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Tuesday, August 20, 2019  Spokane, Washington  Est. May 19, 1883
Partly Cloudy Night 86° Partly Cloudy
Sports >  Outdoors

Alan Liere’s fishing-hunting report for July 12.

Fly fishing

Dry/dropper combos with a large Chernobyl and either a caddis pupa or jig nymph below it are getting it done the Spokane River. The hot weather will move trout into the faster currents.

Silver Bow Fly Shop said the heat will start to slow fishing down on the North Fork Coeur d’Alene River this week. Mornings will be best, and terrestrials like ants and beetles will be on the menu. Try a golden or small Chernobyl with a dropper in the riffles. There are also some pmds and caddis.

Mornings are also best on the St. Joe. The lower stretches will have fewer bug hatches, and smaller patterns are the key. Golden stones or chubby Chernobyl stuff are effective, and sometimes droppers will up the odds. Ants and beetles are also working here. The North Fork Clearwater and Kelly Creek are fishing well.

The Clark Fork River in Montana is coming down some and is marginally fishable.

Trout and kokanee

Following two stellar nighttime kokanee outings on Loon Lake, I struck out twice during the Fourth of July weekend. Friends who fished a different part of the lake on the Fourth did well, catching their 10-fish limits in just more than an hour.

Hoping to redeem myself Sunday night, I ventured out with the same two anglers, jigging green Glo-Hooks and maggots in 32 feet of water just out from the lighted palm tree on the east shore. We had limits by 10:30 p.m. Most Loon Lake kokes are running close to 11 inches with a few smaller and an occasional one to 13 inches.

Trollers are also finding a good bite at a depth of 20-28 feet during the day, but the fish are generally smaller.

WDFW’s lowland lake trout derby continues through Oct. 31. Anglers with an applicable 2018-19 freshwater, combination, or all-in-one Fish Washington fishing license who catch one of more than 1,000 tagged fish can claim prizes provided by license dealers located across the state. A list of lakes with prize fish and details on how to claim prizes is available at the Fish Washington website.

In Montana, still fishermen at night use Swedish Pimples and pieces of crawdad tail for their kokanee at Lake Mary Ronan. At Loon, good success comes (if the weather cooperates) with a Glo-Hook and maggot in 30 feet of water. I never have figured out why kokanee anglers do not fish at night on Lake Coeur d’Alene using Loon Lake tactics.

Walleye fishermen on Potholes Reservoir report catching quite a few 18-inch rainbow as well as a few walleyes.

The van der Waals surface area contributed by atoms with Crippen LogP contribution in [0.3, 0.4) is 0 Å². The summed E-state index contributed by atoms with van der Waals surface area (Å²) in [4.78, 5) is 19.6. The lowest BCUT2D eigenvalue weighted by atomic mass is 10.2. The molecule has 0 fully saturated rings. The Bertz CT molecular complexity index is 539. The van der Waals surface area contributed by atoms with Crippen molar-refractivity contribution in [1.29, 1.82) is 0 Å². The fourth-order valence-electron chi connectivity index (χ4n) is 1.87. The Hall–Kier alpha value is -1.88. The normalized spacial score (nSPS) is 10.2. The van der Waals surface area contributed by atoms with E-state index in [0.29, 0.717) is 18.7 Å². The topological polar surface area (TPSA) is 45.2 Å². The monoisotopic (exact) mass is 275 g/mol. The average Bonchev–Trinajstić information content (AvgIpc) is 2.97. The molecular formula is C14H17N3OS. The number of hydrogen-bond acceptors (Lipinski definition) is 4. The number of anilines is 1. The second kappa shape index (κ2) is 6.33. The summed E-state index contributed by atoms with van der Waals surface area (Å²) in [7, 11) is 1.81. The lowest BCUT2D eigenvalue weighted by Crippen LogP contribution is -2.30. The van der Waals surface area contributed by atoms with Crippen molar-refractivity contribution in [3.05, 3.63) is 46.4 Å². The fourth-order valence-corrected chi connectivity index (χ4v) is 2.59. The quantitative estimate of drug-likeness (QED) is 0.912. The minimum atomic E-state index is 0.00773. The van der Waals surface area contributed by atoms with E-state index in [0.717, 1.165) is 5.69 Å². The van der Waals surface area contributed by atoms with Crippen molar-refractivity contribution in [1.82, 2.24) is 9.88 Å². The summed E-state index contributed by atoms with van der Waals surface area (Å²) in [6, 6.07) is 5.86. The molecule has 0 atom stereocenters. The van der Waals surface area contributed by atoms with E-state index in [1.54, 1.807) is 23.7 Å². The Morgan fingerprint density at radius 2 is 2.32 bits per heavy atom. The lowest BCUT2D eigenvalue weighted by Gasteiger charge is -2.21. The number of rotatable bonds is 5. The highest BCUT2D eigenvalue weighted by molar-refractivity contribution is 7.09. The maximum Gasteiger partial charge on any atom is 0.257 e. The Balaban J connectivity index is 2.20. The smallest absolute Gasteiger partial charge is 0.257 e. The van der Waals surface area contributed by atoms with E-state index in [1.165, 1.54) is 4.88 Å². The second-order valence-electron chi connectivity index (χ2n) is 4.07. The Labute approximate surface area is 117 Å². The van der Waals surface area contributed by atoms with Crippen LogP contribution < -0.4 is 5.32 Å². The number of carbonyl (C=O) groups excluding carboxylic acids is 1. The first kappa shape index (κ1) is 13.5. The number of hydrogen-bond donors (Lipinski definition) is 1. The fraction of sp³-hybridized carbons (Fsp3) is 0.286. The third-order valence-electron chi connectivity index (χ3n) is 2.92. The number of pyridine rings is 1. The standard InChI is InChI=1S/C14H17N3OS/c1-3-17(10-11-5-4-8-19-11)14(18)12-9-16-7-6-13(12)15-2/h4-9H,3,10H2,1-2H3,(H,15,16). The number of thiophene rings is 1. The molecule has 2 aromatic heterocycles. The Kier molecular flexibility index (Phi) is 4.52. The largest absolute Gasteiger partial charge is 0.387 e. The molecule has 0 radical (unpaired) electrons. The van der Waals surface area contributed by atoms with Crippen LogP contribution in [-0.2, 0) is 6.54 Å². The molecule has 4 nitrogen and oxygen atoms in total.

Anglers are saying this has been one of the best kokanee fishing years in Okanogan County with lots of water and bigger fish. Alta and Upper Conconully lakes are producing kokanee in the 16- to 18-inch range. Spectacle, Patterson and Lower Conconully are producing limits of 11- to 13-inch fish. Bonaparte Lake is good for kokes, with trollers catching them between 15 and 20 feet down, some as large as 18 inches. Trout anglers are getting in on the action, with several fish reported between 7 and 10 pounds.

Rock Lake fishes well in the morning for rainbow and browns, but as with other Eastern Washington lakes, the bite tapers off at around 10 a.m.

Steelhead and salmon

Bad news. The Columbia River will close to fishing for summer run salmon at midnight Sunday. That means both the Pete Flohr Memorial Derby in Wenatchee and the Brewster King Salmon Derby are canceled this year. The sockeye season remains open.

Chelan Falls and Wells Dam chinook and sockeye will provide decent fishing until the chinook closure. Best luck on chinook comes by trolling Superbaits at 15-20 feet. For sockeye, try a pink Smile Blade and a red hook with a bit of shrimp.

Spiny ray

A friend said the Bonnie Lake “launch” hasn’t improved any, but the water is high and small boats are having no trouble putting in. He said he only fished a short time, but caught four crappie between 9 1/2 and 11 inches.

Coeur d’Alene pike can be finicky. Even when they are striking aggressively, they sometimes forget to open their mouths. A report from a longtime Coeur d’Alene pike angler said he recently found fish in 6-12 feet of water, but 12 “strikes” resulted in only two hookups. He said both fish came on a Fire Tiger-colored spinner bait with tandem willow leaf blades.

Walleye fishing on Banks Lake was slow last week and early this week. Some anglers blamed the south wind. The Spokane Arm of Lake Roosevelt has been better, but the main river has been best. Troll spinners along the shore in about 20 feet of water. A fair to good walleye bite is reported at Kettle Falls with most of the fish coming from 50 feet of water.

Other species

Kettle Falls sturgeon are deep, but keepers are still few and far between.


Idaho hunters who did not draw a tag for 2018 deer, elk, pronghorn, black bear or turkey still have the opportunity to get a prime deer, elk, pronghorn or moose hunt through the Super Hunt program. Hunt entries are $6 each, or $20 each for the Super Hunt combo, and people can apply as many times as they like. The Super Hunt entry period goes through Aug. 10, where tags for two elk, two deer, two pronghorn, one moose and one Super Hunt Combo will be drawn. Hunters may enter the drawings at license vendors, Fish and Game offices, online at or by calling 1-800-554-8685.

Today, Idaho resident Sawtooth Zone A and B elk tags go on sale, with half of the tags sold at Fish and Game offices and license vendors-only starting at 9 a.m. (PDT). The remaining half of the resident Sawtooth tags will go on sale online only at noon. (PDT).

Contact Alan Liere at

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